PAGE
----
Drugs and Devices for Glucose Control

Today’s therapies to manage T1D save lives, but achieving tight control over blood-glucose levels remains a daily challenge for those living with type 1 diabetes (T1D). The Improving Lives Program is committed to making the management of T1D much better and safer through groundbreaking research and clinical trials that aim to develop new drugs and devices to help people keep their blood-sugar levels within a healthy range more of the time, with less work. 


Our Approach

Insulin therapy must be calculated carefully, based on food intake, exercise, stress, illness, and other (often unpredictable) factors. As a result, people with T1D spend hours a day with blood-sugar levels outside the recommended range, putting them at risk for dangerous high- and low-blood-sugar episodes. Our goal is to make T1D easier—and less burdensome—to live with.

Program Goals

Create next-generation insulins, including:

• Glucose-responsive insulin (GRI) that automatically responds to changes in blood glucose.

• Ultra-rapid insulin (URI) that works faster, more closely mimicking the insulin naturally produced in the pancreas. 

• Liver-targeted insulin (LTI) that gets to the liver where it can be more effective.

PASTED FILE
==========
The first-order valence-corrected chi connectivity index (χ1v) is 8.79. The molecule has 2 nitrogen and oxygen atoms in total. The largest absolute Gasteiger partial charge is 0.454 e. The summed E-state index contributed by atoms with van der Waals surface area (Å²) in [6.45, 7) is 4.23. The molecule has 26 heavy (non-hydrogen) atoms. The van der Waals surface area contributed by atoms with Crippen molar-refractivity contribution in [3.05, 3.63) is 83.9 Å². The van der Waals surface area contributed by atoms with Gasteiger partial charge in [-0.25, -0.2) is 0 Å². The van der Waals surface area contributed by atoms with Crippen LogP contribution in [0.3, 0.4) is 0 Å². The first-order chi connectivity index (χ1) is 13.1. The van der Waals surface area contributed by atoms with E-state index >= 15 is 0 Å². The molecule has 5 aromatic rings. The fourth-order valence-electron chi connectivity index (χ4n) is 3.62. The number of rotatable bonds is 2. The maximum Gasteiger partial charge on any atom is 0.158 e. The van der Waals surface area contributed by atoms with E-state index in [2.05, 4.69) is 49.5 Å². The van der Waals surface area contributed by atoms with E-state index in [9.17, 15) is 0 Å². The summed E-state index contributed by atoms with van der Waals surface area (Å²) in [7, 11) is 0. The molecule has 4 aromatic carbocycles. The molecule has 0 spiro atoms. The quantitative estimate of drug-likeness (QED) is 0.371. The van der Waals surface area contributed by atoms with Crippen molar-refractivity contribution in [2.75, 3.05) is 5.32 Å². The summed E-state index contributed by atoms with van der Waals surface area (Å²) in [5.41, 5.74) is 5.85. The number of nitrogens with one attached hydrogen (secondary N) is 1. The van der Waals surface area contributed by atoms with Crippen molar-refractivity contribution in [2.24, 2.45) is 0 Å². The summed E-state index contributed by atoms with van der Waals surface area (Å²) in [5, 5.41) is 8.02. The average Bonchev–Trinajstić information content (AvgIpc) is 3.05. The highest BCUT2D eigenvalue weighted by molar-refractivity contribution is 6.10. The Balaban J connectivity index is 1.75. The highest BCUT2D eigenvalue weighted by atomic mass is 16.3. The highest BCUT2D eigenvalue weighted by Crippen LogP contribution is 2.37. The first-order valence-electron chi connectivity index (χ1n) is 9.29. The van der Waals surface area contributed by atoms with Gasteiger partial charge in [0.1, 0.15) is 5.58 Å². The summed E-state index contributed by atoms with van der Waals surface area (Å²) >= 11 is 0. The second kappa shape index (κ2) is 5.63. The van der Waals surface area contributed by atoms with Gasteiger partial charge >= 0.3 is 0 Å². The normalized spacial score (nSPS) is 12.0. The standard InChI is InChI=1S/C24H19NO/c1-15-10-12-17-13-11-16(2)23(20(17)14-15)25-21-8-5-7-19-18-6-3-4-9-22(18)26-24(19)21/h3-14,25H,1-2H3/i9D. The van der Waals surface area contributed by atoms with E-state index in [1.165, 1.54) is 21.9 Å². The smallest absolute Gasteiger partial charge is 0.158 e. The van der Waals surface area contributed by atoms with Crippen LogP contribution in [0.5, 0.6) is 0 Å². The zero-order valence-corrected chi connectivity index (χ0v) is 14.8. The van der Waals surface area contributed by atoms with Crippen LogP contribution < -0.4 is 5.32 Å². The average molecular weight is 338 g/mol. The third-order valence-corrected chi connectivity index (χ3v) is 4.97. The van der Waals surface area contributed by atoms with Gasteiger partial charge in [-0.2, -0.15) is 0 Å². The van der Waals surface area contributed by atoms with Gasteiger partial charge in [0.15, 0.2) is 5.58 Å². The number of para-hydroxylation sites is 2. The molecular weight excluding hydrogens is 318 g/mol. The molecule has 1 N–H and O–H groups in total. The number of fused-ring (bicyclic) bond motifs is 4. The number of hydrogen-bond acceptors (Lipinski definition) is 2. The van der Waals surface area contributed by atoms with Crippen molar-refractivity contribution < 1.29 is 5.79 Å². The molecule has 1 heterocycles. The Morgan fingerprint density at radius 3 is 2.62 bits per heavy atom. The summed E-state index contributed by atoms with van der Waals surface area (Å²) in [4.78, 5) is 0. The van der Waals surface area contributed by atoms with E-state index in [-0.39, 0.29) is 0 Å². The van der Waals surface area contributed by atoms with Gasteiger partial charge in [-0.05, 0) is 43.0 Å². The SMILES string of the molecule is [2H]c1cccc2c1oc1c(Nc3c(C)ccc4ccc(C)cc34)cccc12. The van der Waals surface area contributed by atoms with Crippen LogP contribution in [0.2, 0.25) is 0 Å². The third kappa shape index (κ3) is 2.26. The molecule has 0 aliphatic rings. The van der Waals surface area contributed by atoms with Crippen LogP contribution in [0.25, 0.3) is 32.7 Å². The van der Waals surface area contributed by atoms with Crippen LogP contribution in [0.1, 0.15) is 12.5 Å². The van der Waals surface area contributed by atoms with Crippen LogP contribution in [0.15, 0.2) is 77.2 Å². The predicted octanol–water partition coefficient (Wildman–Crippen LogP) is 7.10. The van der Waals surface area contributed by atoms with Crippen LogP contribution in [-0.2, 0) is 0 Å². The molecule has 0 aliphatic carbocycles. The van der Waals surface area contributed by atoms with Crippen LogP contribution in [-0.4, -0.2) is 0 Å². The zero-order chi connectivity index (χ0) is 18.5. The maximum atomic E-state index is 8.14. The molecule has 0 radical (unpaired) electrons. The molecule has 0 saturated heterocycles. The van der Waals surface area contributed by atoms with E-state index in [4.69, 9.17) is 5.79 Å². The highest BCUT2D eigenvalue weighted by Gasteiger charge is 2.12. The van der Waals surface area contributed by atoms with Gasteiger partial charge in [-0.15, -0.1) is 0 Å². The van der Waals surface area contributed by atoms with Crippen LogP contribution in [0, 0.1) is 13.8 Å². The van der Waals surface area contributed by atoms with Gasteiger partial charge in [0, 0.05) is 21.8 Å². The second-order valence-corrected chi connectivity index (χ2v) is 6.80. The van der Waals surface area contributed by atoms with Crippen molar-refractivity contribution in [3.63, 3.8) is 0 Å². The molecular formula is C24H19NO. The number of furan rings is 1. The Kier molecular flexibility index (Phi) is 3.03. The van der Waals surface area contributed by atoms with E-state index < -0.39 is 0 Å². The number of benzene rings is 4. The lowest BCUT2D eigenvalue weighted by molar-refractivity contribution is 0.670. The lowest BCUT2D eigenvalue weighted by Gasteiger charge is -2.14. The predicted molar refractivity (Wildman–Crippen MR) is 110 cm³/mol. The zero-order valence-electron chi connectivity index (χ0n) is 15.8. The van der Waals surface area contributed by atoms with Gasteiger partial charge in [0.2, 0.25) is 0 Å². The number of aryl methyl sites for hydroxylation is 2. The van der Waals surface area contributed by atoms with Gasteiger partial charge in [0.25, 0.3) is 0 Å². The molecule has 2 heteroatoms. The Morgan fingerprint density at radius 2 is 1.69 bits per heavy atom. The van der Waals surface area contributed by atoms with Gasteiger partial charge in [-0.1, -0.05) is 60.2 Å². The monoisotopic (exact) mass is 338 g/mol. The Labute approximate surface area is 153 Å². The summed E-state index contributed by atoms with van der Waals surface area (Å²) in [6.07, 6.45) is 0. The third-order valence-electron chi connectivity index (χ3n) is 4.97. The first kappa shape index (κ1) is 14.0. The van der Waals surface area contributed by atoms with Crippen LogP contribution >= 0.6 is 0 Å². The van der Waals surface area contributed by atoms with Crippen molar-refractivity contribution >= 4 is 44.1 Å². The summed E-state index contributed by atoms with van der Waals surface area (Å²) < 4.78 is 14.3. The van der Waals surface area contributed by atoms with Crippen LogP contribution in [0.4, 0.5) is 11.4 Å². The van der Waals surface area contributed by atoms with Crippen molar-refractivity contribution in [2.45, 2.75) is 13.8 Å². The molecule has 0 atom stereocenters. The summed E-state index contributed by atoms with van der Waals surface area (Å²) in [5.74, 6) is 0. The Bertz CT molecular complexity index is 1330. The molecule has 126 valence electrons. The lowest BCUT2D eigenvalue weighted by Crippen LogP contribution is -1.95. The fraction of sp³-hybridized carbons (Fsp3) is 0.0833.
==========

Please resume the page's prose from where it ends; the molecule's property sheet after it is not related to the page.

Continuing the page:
Discover combination therapies—using insulin and other drugs—to dramatically improve daily blood-sugar management, including:

• Insulin and pramlintide co-formulations, which have the potential to be more effective than insulin alone.

• SGLT inhibitors, which are approved for use in type 2 diabetes (and, in Europe and Japan, for T1D).

• GLP-1 category drugs,such as semaglutide, that are also approved for use in type 2 diabetes.

Support the development of better, smaller devices that improve on current state, including:

•  Continuous glucose monitors (CGMs) with continuous ketone monitoring.

• Smaller, easier to wear CGMs and insulin pumps.

•  Improved algorithms.


May 27

Tidepool, a JDRF-funded nonprofit organization, submitted their Tidepool Loop to the FDA

Tidepool Loop is an algorithm through an app designed to automatically deliver insulin to people with T1D through a system of connected insulin pumps and CGMs. Learn More
May 27

SFC Fluidics, a JDRF partner, receives Breakthrough Device designation

The product is in late-stage development and submission for clearance is expected in 2021. The development of SFC’s interoperable pump was partly funded by JDRF.

Learn More

May 1

Multiple artificial pancreas devices approved for use in pediatrics

Tandem Control-IQ and Medtronic 770G are both approved for use in children after demonstrating benefits in clinical trials.

Learn More

May 27

JDRF researchers launch a clinical trial for triple therapy in T1D

Trial combines insulin, GLP-1, and SGLT.

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January 1

SGLT Inhibitors Approved for use in T1D in Europe and Japan

Europe and Japan approve SGLT inhibitors with insulin for use in treating T1D.

Learn More

Looking ahead

One day, thanks to improved insulin formulations and other drugs and devices, staying within ideal blood-sugar range is no longer a challenge.

Want to learn more? View JDRF Scientist Jonathan Rosen, Ph.D., as he explains JDRF’s efforts in this area.